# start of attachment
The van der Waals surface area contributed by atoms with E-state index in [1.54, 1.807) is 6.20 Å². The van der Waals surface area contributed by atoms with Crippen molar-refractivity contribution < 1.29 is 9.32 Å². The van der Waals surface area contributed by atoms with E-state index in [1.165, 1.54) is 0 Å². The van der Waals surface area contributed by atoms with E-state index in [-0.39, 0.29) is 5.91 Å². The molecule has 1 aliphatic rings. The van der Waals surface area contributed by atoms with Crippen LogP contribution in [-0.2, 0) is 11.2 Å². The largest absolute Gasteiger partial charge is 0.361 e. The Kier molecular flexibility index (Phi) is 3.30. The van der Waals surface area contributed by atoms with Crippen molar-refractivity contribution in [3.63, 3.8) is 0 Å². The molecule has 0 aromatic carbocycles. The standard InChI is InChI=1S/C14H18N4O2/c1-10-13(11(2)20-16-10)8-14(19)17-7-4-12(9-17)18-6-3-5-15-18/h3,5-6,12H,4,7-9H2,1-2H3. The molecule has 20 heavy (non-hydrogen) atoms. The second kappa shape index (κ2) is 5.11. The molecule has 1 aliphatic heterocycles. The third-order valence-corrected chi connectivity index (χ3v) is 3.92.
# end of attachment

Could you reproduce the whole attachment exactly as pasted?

The van der Waals surface area contributed by atoms with E-state index in [1.54, 1.807) is 6.20 Å². The van der Waals surface area contributed by atoms with Crippen molar-refractivity contribution < 1.29 is 9.32 Å². The van der Waals surface area contributed by atoms with E-state index in [1.165, 1.54) is 0 Å². The van der Waals surface area contributed by atoms with E-state index in [-0.39, 0.29) is 5.91 Å². The molecule has 1 aliphatic rings. The van der Waals surface area contributed by atoms with Crippen LogP contribution in [-0.2, 0) is 11.2 Å². The largest absolute Gasteiger partial charge is 0.361 e. The Kier molecular flexibility index (Phi) is 3.30. The van der Waals surface area contributed by atoms with Crippen molar-refractivity contribution in [3.63, 3.8) is 0 Å². The molecule has 0 aromatic carbocycles. The standard InChI is InChI=1S/C14H18N4O2/c1-10-13(11(2)20-16-10)8-14(19)17-7-4-12(9-17)18-6-3-5-15-18/h3,5-6,12H,4,7-9H2,1-2H3. The molecule has 20 heavy (non-hydrogen) atoms. The second kappa shape index (κ2) is 5.11. The molecule has 1 aliphatic heterocycles. The third-order valence-corrected chi connectivity index (χ3v) is 3.92.